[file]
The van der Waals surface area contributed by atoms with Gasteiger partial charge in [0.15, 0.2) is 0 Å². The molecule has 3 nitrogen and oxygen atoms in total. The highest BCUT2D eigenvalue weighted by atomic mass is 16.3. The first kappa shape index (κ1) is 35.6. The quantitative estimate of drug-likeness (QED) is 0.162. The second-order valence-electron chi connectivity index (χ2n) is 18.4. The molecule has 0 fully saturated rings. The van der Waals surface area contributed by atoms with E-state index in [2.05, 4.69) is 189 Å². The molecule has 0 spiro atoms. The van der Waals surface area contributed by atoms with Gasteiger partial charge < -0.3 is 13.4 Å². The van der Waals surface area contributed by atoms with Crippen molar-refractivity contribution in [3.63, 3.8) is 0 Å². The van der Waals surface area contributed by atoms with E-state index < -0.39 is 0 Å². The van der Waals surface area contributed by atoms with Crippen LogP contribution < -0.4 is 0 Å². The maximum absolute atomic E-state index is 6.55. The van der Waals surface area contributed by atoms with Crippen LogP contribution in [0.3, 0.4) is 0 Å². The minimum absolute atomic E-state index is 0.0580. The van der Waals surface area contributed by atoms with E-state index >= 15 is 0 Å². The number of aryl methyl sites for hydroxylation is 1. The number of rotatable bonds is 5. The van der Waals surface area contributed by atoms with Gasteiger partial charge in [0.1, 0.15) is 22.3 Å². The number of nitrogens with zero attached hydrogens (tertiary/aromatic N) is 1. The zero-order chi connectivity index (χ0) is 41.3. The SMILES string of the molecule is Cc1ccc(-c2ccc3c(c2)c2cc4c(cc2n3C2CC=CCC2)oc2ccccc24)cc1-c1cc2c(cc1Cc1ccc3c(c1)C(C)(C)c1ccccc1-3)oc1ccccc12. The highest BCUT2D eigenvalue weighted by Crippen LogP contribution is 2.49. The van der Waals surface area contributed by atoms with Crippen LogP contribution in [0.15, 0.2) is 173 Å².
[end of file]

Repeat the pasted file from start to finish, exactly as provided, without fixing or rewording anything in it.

The van der Waals surface area contributed by atoms with Gasteiger partial charge in [0.15, 0.2) is 0 Å². The molecule has 3 nitrogen and oxygen atoms in total. The highest BCUT2D eigenvalue weighted by atomic mass is 16.3. The first kappa shape index (κ1) is 35.6. The quantitative estimate of drug-likeness (QED) is 0.162. The second-order valence-electron chi connectivity index (χ2n) is 18.4. The molecule has 0 fully saturated rings. The van der Waals surface area contributed by atoms with E-state index in [2.05, 4.69) is 189 Å². The molecule has 0 spiro atoms. The van der Waals surface area contributed by atoms with Gasteiger partial charge < -0.3 is 13.4 Å². The van der Waals surface area contributed by atoms with Crippen molar-refractivity contribution in [3.63, 3.8) is 0 Å². The van der Waals surface area contributed by atoms with E-state index < -0.39 is 0 Å². The van der Waals surface area contributed by atoms with Crippen LogP contribution < -0.4 is 0 Å². The maximum absolute atomic E-state index is 6.55. The van der Waals surface area contributed by atoms with Crippen LogP contribution in [0.3, 0.4) is 0 Å². The minimum absolute atomic E-state index is 0.0580. The van der Waals surface area contributed by atoms with E-state index >= 15 is 0 Å². The number of aryl methyl sites for hydroxylation is 1. The number of rotatable bonds is 5. The van der Waals surface area contributed by atoms with Gasteiger partial charge in [0.1, 0.15) is 22.3 Å². The number of nitrogens with zero attached hydrogens (tertiary/aromatic N) is 1. The zero-order chi connectivity index (χ0) is 41.3. The SMILES string of the molecule is Cc1ccc(-c2ccc3c(c2)c2cc4c(cc2n3C2CC=CCC2)oc2ccccc24)cc1-c1cc2c(cc1Cc1ccc3c(c1)C(C)(C)c1ccccc1-3)oc1ccccc12. The highest BCUT2D eigenvalue weighted by Crippen LogP contribution is 2.49. The van der Waals surface area contributed by atoms with Crippen LogP contribution in [0.15, 0.2) is 173 Å².